Cycling Dan raises over £1700 for Essex Air Ambulance

Charity / Mon 12th Jun 2023 at 10:13am

TO Your Harlow and everyone who offered support to the Great Air Ambulance Escapade, first can I say a humble thank you. 

Now, if you like to watch rather than read (I know sometimes I do) then here is a collection of the pictures and videos I gathered from my part in the event which gives you an idea of what is it was like. But do read on if you want to.

The Great British Escpades 2023

Whether it was through donations to the Essex and Herts Air Ambulance, a message of encouragement on social media or a chat at the Potter Street Fete (mainly words of “you’re mad but good luck!”) raising money for the Air Ambulance has been such an uplifting experience. Community is what brings us through the hardest of times and makes a place more than the buildings and streets. People make a place special and Harlow really is a special place.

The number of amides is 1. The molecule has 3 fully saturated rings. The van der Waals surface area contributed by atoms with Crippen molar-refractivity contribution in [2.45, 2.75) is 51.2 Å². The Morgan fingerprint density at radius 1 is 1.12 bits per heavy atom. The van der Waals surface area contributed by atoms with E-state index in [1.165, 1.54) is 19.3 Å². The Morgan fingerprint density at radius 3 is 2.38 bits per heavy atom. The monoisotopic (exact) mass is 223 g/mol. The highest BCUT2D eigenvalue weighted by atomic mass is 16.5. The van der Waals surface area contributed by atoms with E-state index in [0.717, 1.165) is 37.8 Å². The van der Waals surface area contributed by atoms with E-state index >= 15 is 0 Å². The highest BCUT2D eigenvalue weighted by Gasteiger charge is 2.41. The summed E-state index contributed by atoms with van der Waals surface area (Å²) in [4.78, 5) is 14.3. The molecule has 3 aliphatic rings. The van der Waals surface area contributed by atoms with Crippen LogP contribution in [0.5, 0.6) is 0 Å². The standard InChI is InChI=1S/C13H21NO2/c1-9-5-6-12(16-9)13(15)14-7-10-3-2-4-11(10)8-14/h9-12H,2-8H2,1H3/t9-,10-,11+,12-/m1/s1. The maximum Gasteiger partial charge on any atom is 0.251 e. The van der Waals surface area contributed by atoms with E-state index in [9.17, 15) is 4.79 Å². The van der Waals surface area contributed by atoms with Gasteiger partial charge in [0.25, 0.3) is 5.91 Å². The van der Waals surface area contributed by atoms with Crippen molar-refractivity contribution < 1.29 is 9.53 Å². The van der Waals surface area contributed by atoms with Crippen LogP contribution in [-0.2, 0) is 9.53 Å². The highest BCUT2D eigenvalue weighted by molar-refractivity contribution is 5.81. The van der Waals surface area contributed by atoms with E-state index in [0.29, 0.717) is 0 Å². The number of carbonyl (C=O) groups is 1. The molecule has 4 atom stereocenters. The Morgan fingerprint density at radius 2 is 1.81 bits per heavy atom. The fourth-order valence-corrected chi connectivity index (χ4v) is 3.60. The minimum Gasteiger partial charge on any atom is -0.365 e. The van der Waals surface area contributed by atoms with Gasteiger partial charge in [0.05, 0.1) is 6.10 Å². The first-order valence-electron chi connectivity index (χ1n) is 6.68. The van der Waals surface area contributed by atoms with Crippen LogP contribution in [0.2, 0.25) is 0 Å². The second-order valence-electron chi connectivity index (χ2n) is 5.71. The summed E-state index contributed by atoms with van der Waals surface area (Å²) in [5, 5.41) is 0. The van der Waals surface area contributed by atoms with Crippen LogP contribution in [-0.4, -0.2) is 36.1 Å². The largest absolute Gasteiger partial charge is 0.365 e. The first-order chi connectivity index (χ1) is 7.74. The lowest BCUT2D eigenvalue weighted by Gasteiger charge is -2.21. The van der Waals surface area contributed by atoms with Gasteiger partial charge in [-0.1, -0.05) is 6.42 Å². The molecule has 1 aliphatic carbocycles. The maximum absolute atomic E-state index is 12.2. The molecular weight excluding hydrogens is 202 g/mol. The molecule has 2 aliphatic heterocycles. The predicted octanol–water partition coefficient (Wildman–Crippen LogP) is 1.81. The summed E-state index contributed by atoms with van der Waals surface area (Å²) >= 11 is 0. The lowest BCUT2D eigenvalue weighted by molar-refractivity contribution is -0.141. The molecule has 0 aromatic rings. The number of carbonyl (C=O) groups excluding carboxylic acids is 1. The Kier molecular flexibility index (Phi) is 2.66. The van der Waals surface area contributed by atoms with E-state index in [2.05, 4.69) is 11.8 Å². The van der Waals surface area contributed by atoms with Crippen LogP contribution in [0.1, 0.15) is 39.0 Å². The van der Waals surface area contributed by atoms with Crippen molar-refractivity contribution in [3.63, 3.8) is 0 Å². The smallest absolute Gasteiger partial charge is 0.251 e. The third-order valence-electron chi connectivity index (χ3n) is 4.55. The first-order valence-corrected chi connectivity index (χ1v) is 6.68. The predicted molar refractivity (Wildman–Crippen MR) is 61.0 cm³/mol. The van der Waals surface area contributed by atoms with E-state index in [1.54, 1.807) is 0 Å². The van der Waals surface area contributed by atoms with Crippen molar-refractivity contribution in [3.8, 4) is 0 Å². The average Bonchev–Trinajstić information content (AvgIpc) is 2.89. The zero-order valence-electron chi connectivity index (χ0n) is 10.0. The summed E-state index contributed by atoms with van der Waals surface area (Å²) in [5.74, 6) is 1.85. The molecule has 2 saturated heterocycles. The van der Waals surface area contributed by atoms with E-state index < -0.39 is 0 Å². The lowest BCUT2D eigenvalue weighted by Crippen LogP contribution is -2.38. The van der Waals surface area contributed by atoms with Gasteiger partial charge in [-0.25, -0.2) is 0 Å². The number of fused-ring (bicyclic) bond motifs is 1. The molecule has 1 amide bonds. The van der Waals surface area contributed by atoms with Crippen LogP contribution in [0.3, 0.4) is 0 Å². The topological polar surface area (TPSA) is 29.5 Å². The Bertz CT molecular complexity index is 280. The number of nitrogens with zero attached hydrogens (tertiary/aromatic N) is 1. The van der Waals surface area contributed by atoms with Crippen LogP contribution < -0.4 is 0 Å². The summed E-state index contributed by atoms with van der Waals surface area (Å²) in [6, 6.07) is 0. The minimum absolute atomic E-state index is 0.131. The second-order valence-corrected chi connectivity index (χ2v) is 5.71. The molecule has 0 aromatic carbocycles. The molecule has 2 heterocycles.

And so to the Great British Escapades 2023.

On a warm June evening, over 100 riders gathered in the village of Bekesbourne in Kent to set off on this journey. Some were returning veterans of the event, others were experienced “ultra athletes” and many like me were attempting something like this for the first time. Think Ride London only 3 times further, on heavier bikes, over fields, farm tracks and up and down steep bridleways. Remember that there were no “feed stops”, no rest areas, no support vehicles. Any help had to be sought from publicly available sources. If a friend had helped me, they would have to be willing to help everyone else in the same way.

All smiles at the start line… …because there was cake!